A media channel has an associated effective frequency slot.  From the
   perspective of network control and management, this effective slot is
   seen as the "usable" end-to-end frequency slot.  The establishment of
   an LSP is related to the establishment of the media channel and the
   configuration of the effective frequency slot.



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   A "service request" is characterized (at a minimum) by its required
   effective slot width.  This does not preclude the request from adding
   additional constraints, such as also imposing the nominal central
   frequency.  A given effective frequency slot may be requested for the
   media channel in the control-plane LSP setup messages, and a specific
   frequency slot can be requested on any specific hop of the LSP setup.
   Regardless of the actual encoding, the LSP setup message specifies a
   minimum effective frequency slot width that needs to be fulfilled in
   order to successfully establish the requested LSP.

   An effective frequency slot must equally be described in terms of a
   central nominal frequency and its slot width (in terms of usable
   spectrum of the effective frequency slot).  That is, it must be
   possible to determine the end-to-end values of the n and m
   parameters.  We refer to this by saying that the "effective frequency
   slot of the media channel or LSP must be valid".

   In GMPLS, the requested effective frequency slot is represented to
   the TSpec present in the RSVP-TE Path message, and the effective
   frequency slot is mapped to the FlowSpec carried in the RSVP-TE Resv
   message.

   In GMPLS-controlled systems, the switched element corresponds to the
   'label'.  In flexi-grid, the switched element is a frequency slot,
   and the label represents a frequency slot.  Consequently, the label
   in flexi-grid conveys the necessary information to obtain the
   frequency slot characteristics (i.e., central frequency and slot
   width: the n and m parameters).  The frequency slot is locally
   identified by the label.

   The local frequency slot may change at each hop, given hardware
   constraints and capabilities (e.g., a given node might not support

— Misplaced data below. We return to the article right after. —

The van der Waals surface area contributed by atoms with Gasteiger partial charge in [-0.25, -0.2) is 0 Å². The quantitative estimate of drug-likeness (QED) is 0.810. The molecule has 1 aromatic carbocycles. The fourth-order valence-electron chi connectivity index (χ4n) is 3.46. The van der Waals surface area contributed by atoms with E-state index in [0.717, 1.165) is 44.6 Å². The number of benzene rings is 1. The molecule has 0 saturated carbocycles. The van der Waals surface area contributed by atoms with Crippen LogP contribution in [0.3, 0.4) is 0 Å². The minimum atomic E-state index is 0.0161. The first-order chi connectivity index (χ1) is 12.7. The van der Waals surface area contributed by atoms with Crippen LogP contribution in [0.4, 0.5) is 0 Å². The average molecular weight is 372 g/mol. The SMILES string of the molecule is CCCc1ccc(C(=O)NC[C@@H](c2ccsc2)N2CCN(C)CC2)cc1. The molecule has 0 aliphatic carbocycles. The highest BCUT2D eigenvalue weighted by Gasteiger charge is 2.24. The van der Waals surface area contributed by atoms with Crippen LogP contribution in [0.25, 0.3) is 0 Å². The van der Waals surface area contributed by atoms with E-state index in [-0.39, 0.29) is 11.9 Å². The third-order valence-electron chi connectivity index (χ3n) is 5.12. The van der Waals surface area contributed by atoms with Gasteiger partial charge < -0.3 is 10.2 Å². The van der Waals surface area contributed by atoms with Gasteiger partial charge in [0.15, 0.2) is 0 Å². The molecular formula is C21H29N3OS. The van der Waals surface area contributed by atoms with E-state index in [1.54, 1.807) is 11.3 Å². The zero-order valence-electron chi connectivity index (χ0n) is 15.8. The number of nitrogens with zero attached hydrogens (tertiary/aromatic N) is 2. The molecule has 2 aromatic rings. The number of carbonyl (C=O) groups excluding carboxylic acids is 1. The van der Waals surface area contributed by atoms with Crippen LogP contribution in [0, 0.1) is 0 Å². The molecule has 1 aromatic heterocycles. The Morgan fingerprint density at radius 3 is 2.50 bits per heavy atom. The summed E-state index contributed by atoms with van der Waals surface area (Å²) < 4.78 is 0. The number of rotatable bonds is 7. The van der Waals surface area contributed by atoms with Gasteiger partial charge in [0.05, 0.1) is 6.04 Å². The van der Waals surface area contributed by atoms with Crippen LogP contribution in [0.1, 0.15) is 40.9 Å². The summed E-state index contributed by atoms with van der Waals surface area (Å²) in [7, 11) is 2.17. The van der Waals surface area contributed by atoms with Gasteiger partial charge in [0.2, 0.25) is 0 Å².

the finest granularity).  This means that the values of n and m may
   change at each hop.  As long as a given downstream node allocates
   enough optical spectrum, m can be different along the path.  This
   covers the issue where media matrices can have different slot width
   granularities.  Such variations in the local value of m will appear
   in the allocated label that encodes the frequency slot as well as in
   the FlowSpec that describes the flow.

   Different operational modes can be considered.  For Routing and
   Spectrum Assignment (RSA) with explicit label control, and for
   Routing and Distributed Spectrum Assignment (R+DSA), the GMPLS
   signaling procedures are similar to those described in Section 4.1.3
   of [RFC6163] for Routing and Wavelength Assignment (RWA) and for
   Routing and Distributed Wavelength Assignment (R+DWA).  The main
   difference is that the label set specifies the available nominal
   central frequencies that meet the slot width requirements of the LSP.



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   The intermediate nodes use the control plane to collect the
   acceptable central frequencies that meet the slot width requirement
   hop by hop.  The tail-end node also needs to know the slot width of
   an LSP to assign the proper frequency resource.  Except for
   identifying the resource (i.e., fixed wavelength for WSON, and
   frequency resource for flexible grids), the other signaling
   requirements (e.g., unidirectional or bidirectional, with or without
   converters) are the same as for WSON as described in Section 6.1 of
   [RFC6163].

   Regarding how a GMPLS control plane can assign n and m hop by hop
   along the path of an LSP, different cases can apply:

   a.  n and m can both change.  It is the effective frequency slot that
       matters; it needs to remain valid along the path.

   b.  m can change, but n needs to remain the same along the path.
       This ensures that the nominal central frequency stays the same,
       but the width of the slot can vary along the path.  Again, the
       important thing is that the effective frequency slot remains
       valid and satisfies the requested parameters along the whole path
       of the LSP.

   c.  n and m need to be unchanging along the path.  This ensures that
       the frequency slot is well known from end to end and is a simple
       way to ensure that the effective frequency slot remains valid for
       the whole LSP.

   d.  n can change, but m needs to remain the same along the path.
       This ensures that the effective frequency slot remains valid but
       also allows the frequency slot to be moved within the spectrum
       from hop to hop.

   The selection of a path that ensures n and m continuity can be
   delegated to a dedicated entity such as a Path Computation Element
   (PCE).  Any constraint (including frequency slot and width
   granularities) can be taken into account during path computation.
   Alternatively, A PCE can compute a path, leaving the actual frequency
   slot assignment to be done, for example, with a distributed
   (signaling) procedure:

   o  Each downstream node ensures that m is >= requested_m.

   o  A downstream node cannot foresee what an upstream node will
      allocate.  A way to ensure that the effective frequency slot is
      valid along the length of the LSP is to ensure that the same value
      of n is allocated at each hop.  By forcing the same value of n, we